Automating rain proves worthwhile | Queensland Country Life

A Jaggan dairy has implemented an irrigation energy management opportunity from the energy audit report it received through the Energy Savers Plus Program Extension. Through the program the business received a dairy shed energy audit, carried out by AgVet Energy, as well as an irrigation energy audit, completed by The Energy Guys, both engaged by QDO.

The farm aims to increase its homegrown feed and has been increasing its irrigatable area with implementing sections of solid set irrigation systems.

With more and more sections of solid set irrigation systems to manage the business chose to invest in automation.

eastAUSmilk project officer Jade Chan and I visited the site and conducted a performance test on the irrigation to evaluate the energy savings and outcomes achieved since implementing a recommendation from the energy audit.

Installing an automation system to their solid set irrigation has resulted in labor-saving benefits.

When irrigating manually the irrigations would be run for twice in five-hour intervals (per station) which meant a late-night run into the paddocks to switch over the stations. To apply the 287ML per year there are 16 cycles of the 17 stations per year. With each cycle taking nine nights the business was irrigating 144 nights per year.

Labor required to open and shut valves on the irrigator is estimated to be 15 minutes, costing the business about $2880 per year. The new automation system uses a controller to manage irrigation scheduling with minimal time required to switch over sections.

The automation has also increased the water efficiency of the business as previously there was about a 10 per cent over application of irrigation. The improvements have allowed the irrigation to be applied across three-hour intervals instead of two five-hour intervals, reducing the excessive application of irrigation water, saving 14ML.

Reducing the hours of irrigation also results in a lower energy use, saving the business 4,861kWh annually.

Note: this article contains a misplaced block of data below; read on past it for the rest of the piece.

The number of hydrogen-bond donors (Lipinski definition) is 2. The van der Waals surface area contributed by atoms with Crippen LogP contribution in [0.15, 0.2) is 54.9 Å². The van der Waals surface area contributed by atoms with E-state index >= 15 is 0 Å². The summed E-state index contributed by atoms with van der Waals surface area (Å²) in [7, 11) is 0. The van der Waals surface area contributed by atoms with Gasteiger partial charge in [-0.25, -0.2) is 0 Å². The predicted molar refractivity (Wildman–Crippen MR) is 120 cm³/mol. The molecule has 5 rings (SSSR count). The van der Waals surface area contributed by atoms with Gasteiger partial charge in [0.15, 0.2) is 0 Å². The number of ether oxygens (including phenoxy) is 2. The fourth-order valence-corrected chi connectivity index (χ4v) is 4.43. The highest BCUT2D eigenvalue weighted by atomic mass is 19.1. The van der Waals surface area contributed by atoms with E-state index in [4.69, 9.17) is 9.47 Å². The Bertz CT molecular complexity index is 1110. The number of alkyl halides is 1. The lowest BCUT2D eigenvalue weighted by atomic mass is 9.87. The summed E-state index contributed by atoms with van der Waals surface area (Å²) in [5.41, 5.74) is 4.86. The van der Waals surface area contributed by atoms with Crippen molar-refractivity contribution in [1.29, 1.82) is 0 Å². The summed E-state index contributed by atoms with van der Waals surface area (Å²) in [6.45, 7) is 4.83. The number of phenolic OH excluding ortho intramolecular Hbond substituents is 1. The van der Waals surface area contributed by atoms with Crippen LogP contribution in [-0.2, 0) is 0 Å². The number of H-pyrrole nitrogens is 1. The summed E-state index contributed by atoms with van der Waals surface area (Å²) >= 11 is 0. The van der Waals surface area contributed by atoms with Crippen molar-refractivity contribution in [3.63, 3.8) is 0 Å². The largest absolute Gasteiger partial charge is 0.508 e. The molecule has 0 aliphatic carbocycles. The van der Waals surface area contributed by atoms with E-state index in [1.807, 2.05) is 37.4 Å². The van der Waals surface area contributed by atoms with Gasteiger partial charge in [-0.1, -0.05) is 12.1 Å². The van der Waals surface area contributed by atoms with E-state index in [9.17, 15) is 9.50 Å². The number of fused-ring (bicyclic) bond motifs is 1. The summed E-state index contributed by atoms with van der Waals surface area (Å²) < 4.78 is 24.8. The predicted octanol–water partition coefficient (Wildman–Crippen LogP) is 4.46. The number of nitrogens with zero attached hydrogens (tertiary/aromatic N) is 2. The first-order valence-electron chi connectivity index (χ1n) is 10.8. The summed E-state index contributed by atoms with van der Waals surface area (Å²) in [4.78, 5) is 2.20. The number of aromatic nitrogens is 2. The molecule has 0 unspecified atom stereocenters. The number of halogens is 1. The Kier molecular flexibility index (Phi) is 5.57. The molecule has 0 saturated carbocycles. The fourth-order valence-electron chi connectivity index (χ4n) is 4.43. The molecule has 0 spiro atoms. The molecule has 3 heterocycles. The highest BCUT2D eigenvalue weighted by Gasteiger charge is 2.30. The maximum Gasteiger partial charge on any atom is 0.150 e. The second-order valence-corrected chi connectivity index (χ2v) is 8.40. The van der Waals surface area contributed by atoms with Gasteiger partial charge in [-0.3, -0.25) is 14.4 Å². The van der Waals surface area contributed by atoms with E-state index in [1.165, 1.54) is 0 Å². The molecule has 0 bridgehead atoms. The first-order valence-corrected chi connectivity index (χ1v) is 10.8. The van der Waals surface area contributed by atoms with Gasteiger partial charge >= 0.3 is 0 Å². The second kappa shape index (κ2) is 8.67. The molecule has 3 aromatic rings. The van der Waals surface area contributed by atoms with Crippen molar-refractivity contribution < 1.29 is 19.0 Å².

With smaller application rates soil moisture remains at optimum for longer, smaller amounts are applied which reduces excess irrigation water applied and will improve pasture production.

The farm also upgraded the sprinklers on a section of the irrigation to improve their water use efficiency.

The pre-existing sprinklers were replaced with NaanDanJain 5035 sprinklers which improved the irrigation’s distribution of uniformity (Du). The new sprinklers were able to achieve 79.91pc in comparison to the 58.4pc achieved by the old sprinklers. This also increased the average application rate to 9.7mm/hr from 4.4mm/hr. Improving the irrigation efficiency of their solid set will also improve levels of production by increasing effective irrigatable area.

The total expenditure for the business to implement the upgrades was over $47,000. Valuing the increased pasture production at $5000, plus the labor saving of $2880 and $2166 for electricity savings the calculated payback period of this investment is 4.7 years with a return on investment of 21.3pc.

The story Automating irrigation proves worthwhile first appeared on North Queensland Register.

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